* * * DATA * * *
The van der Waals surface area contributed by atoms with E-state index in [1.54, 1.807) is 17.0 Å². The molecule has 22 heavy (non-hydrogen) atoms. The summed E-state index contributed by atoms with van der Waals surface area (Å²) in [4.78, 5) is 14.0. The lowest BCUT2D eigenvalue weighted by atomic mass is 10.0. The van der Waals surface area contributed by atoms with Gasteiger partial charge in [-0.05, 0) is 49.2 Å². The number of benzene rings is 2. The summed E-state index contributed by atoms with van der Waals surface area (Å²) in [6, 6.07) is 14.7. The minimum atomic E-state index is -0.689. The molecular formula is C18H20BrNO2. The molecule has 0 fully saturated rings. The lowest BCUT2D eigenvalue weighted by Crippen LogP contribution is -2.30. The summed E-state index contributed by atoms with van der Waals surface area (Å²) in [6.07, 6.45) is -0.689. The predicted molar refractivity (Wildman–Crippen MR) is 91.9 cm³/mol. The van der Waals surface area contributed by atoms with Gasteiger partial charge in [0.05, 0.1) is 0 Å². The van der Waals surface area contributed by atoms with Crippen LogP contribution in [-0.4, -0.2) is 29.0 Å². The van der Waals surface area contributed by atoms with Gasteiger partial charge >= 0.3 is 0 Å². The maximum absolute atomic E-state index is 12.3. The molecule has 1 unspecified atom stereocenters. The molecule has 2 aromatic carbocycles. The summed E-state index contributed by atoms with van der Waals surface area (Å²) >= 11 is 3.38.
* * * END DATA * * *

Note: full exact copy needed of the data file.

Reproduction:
The van der Waals surface area contributed by atoms with E-state index in [1.54, 1.807) is 17.0 Å². The molecule has 22 heavy (non-hydrogen) atoms. The summed E-state index contributed by atoms with van der Waals surface area (Å²) in [4.78, 5) is 14.0. The lowest BCUT2D eigenvalue weighted by atomic mass is 10.0. The van der Waals surface area contributed by atoms with Gasteiger partial charge in [-0.05, 0) is 49.2 Å². The number of benzene rings is 2. The summed E-state index contributed by atoms with van der Waals surface area (Å²) in [6, 6.07) is 14.7. The minimum atomic E-state index is -0.689. The molecular formula is C18H20BrNO2. The molecule has 0 fully saturated rings. The lowest BCUT2D eigenvalue weighted by Crippen LogP contribution is -2.30. The summed E-state index contributed by atoms with van der Waals surface area (Å²) in [6.07, 6.45) is -0.689. The predicted molar refractivity (Wildman–Crippen MR) is 91.9 cm³/mol. The van der Waals surface area contributed by atoms with Gasteiger partial charge in [0.05, 0.1) is 0 Å². The van der Waals surface area contributed by atoms with Crippen LogP contribution in [-0.4, -0.2) is 29.0 Å². The van der Waals surface area contributed by atoms with Gasteiger partial charge >= 0.3 is 0 Å². The maximum absolute atomic E-state index is 12.3. The molecule has 1 unspecified atom stereocenters. The molecule has 2 aromatic carbocycles. The summed E-state index contributed by atoms with van der Waals surface area (Å²) >= 11 is 3.38.